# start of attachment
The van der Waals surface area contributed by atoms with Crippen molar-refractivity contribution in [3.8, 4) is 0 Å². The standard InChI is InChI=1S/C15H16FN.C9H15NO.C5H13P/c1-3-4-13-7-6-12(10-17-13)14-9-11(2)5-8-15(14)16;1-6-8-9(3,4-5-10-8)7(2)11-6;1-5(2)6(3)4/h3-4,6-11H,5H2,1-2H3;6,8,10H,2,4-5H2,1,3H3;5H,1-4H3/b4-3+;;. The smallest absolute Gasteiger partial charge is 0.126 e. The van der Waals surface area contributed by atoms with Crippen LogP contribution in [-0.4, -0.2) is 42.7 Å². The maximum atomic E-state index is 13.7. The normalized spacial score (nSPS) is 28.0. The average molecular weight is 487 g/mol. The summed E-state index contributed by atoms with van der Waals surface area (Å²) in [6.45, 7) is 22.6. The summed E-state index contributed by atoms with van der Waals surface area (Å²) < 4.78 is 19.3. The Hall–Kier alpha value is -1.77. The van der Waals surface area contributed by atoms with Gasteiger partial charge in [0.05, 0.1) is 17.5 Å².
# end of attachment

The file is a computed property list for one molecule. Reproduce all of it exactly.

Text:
The van der Waals surface area contributed by atoms with Crippen molar-refractivity contribution in [3.8, 4) is 0 Å². The standard InChI is InChI=1S/C15H16FN.C9H15NO.C5H13P/c1-3-4-13-7-6-12(10-17-13)14-9-11(2)5-8-15(14)16;1-6-8-9(3,4-5-10-8)7(2)11-6;1-5(2)6(3)4/h3-4,6-11H,5H2,1-2H3;6,8,10H,2,4-5H2,1,3H3;5H,1-4H3/b4-3+;;. The smallest absolute Gasteiger partial charge is 0.126 e. The van der Waals surface area contributed by atoms with Crippen LogP contribution in [-0.4, -0.2) is 42.7 Å². The maximum atomic E-state index is 13.7. The normalized spacial score (nSPS) is 28.0. The average molecular weight is 487 g/mol. The summed E-state index contributed by atoms with van der Waals surface area (Å²) in [6.45, 7) is 22.6. The summed E-state index contributed by atoms with van der Waals surface area (Å²) < 4.78 is 19.3. The Hall–Kier alpha value is -1.77. The van der Waals surface area contributed by atoms with Gasteiger partial charge in [0.05, 0.1) is 17.5 Å².